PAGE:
7 Roadblocks That Prevent Pastors From Leading Well

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What are you learning from failed leadership experiences?

In my talks with pastors and ministry leaders, I hear some repeated themes.

One common theme is that they have a story of a failed leadership experience. Their first church. The church experience that went bad. Or, many times their current ministry and that’s the reason for our conversation.

They grew (or are growing) from the time, but looking back, they wish they had known then what they know now.

You’ve probably got some of those learning experiences too. It may have been an incident or the entire time in that ministry, but there were critical errors that kept you and the church from accomplishing all God had for you. Errors in leading. Why don’t we learn from each other?

I’ve reflected back on some of those conversations and there are literal words I have heard consistently over time.

Here are seven things I’m hearing that kept a pastor from leading well:

1. “I failed to delegate.”

Many pastors try to be a solo leader. They know the expectation placed upon them and they know what they want to achieve, and they begin to think if it is going to be done right they must do it. They begin to try to control every outcome.

Sadly, it can even limit the leader’s willingness to walk by faith. It doesn’t take long until a pastor burns out, potential leaders disappear and people are never developed and discipled. It’s a recipe for eventual disaster in leadership.

2. “We couldn’t see beyond today.”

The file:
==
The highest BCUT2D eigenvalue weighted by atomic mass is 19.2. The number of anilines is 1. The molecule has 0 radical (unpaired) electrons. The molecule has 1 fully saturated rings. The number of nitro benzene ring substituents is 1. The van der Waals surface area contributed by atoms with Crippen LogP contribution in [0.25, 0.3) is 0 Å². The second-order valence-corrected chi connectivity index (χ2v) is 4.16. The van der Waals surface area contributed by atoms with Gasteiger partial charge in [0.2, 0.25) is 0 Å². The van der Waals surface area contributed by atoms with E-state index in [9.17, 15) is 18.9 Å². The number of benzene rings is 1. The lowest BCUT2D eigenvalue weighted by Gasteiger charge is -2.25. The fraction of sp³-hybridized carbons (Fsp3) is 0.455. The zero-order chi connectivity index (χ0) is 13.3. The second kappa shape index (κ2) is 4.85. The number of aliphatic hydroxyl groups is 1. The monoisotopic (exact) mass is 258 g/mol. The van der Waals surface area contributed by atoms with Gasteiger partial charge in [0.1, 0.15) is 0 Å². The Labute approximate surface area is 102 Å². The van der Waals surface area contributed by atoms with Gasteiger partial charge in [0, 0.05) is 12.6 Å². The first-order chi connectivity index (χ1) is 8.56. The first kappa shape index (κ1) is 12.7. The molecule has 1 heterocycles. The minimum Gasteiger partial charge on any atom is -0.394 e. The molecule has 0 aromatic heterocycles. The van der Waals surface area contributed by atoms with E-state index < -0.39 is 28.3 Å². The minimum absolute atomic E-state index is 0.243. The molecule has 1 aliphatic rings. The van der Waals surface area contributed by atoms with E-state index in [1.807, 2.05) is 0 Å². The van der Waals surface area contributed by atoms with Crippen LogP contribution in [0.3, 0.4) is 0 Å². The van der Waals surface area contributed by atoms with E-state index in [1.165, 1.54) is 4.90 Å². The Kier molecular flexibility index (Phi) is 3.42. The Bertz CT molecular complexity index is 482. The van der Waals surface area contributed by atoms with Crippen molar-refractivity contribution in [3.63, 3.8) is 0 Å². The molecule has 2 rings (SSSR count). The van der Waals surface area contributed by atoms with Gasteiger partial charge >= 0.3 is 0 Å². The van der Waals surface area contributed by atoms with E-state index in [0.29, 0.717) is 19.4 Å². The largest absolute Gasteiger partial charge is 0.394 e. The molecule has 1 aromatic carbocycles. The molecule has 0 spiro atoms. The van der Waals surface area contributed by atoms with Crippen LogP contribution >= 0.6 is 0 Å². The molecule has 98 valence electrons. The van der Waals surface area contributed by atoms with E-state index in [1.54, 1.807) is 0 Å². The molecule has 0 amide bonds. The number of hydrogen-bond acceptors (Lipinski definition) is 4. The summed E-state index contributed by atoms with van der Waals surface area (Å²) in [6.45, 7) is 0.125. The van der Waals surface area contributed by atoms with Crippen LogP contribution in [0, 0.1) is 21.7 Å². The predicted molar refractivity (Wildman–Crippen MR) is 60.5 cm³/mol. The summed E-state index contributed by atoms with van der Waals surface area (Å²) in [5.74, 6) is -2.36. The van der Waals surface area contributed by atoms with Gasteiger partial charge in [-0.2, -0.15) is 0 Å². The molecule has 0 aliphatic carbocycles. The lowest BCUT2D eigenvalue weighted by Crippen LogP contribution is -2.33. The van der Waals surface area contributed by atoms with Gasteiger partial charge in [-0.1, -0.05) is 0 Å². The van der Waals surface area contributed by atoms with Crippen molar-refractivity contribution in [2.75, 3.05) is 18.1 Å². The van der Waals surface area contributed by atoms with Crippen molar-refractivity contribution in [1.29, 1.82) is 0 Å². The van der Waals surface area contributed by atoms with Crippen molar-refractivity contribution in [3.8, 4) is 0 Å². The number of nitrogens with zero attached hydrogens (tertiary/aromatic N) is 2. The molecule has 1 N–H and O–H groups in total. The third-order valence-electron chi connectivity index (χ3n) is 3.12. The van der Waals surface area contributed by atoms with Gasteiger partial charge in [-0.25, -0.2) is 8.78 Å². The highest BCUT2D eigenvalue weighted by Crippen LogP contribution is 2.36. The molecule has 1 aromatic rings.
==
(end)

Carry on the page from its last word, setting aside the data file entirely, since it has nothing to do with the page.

Many pastors get a tunnel vision in leading people. They only see what they see. They don’t consider the unseen … the yet to be imagined … the hidden gems of opportunity.

Again, often this is a matter of faith, or laziness, sometimes a personality wiring, or maybe just falling into a rut of routine. In the sameness of today, things become stale and eventually people become bored … and someday they disappear.

Ron Edmondson Ron Edmondson is a pastor and church leader passionate about planting churches, helping established churches thrive, and assisting pastors and those in ministry think through leadership, strategy and life. Ron has over 20 years business experience, mostly as a self-employed business owner, and he's been helping church grow vocationally for over 10 years.

More from Ron Edmondson or visit Ron at http://www.ronedmondson.com/

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  • Thomas Myers

    In my first church the mistake I made was thinking that my vision of what the church could or should be would also be their vision of what it should be. I made changes that I thought were for the best – huge improvements on the quality of worship, in my mind. But to them it was perceived as needless rocking of the boat. In the end, we were both happy to be parting ways. I regret my experience there. I certainly learned from it. But it’s always preferential to not have to have a bad experience to learn from in the first place.


    Thanks, these points are good reminders for me.

  • benny inventor

    Thanks pastor, i am very much willing to get involve in this type of ministry, i would like to expound my knowledge about leading efficiently and effectively…your words of advice is quite helpful for me and the rest..